Jackson State and Southern are two of the biggest fan bases in the SWAC, HBCU football and FCS football as whole. So when the two schools agreed to play each other in Birmingham, AL instead of Jackson, MS or Baton Rouge, it raised many eyebrows.
In an interview with HBCU Gameday earlier this week, SWAC Commissioner Charles McClelland explained the rational for the SWAC getting involved at the request of the two universities. JSU Director of Athletics Ashley Robinson echo’d the commissioner’s comments.
“If you know the history of Southern and Jackson State, that’s a big rivalry,” Robinson told the Clarion-Ledger. “For me, I think it’s probably even bigger than the Alcorn rivalry when you start looking at butts in the seats and revenue, and things that happen around the game. So the AD (Roman Banks) and I worked together to say, ‘Hey, we can’t go those two years without Southern and Jackson State playing.'”
Due to the addition of Bethune-Cookman and Florida A&M last year, the SWAC’s eight-game schedule format shifted to where the two rivals — Jackson State from the east and Southern from the west, would not be scheduled for 2023 and 2024. That left it up to the two schools to figure out how to supply the demand for the game and they went to the conference — which is based in Birmingham.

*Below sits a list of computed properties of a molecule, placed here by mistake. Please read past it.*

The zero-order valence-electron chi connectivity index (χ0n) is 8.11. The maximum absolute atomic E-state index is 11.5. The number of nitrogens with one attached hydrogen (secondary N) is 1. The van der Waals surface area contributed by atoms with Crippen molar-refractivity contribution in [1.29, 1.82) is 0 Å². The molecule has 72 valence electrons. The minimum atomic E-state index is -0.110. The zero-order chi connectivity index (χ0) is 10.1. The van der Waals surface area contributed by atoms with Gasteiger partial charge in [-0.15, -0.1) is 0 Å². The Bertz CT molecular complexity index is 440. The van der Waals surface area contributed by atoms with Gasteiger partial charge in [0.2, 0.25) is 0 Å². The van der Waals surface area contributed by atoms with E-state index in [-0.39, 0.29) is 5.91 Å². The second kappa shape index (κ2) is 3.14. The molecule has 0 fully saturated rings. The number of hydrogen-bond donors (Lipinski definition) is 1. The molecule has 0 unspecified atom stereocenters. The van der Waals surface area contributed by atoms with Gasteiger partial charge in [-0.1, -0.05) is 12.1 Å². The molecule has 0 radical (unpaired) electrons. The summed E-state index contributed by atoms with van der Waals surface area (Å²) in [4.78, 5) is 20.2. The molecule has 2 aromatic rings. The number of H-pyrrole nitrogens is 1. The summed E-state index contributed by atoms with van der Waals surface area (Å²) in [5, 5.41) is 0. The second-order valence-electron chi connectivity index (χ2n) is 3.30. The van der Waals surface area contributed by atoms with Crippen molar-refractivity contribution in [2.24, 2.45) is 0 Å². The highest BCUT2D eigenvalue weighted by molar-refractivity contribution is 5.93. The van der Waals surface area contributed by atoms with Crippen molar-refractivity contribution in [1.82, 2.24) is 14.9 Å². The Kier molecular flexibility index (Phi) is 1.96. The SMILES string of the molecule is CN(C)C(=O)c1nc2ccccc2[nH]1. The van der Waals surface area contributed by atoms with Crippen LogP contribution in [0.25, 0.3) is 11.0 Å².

“The commissioner and the city of Birmingham always said they wanted a game in Birmingham,” Robinson said. “And so we said we’ll go to Birmingham those two years and make it a classic. And the City of Birmingham offered free rent, free operations costs, and all the gates go to both schools, so you’re talking about potentially over a million dollars of revenue for each school for those two years which makes a lot of sense for us.”
Critics of the move say that it is taking away potential revenue from the communities in Mississippi and Louisiana. Robinson, like McClelland sees it as a way to make money for two years without having to play an additional FBS game.
“It gives us an opportunity to create classics,” Robinson said. “You’re looking at keeping the revenue in the conference, and keeping the tradition going and continuing to play those teams. It wasn’t a situation like a lot of people thought that we were taking away home games for Jackson or Baton Rouge. It was simply two years that we were not going to play each other at all.”
No decision will ever make everyone happy, but it seems that the athletic departments are pleased with the outcome.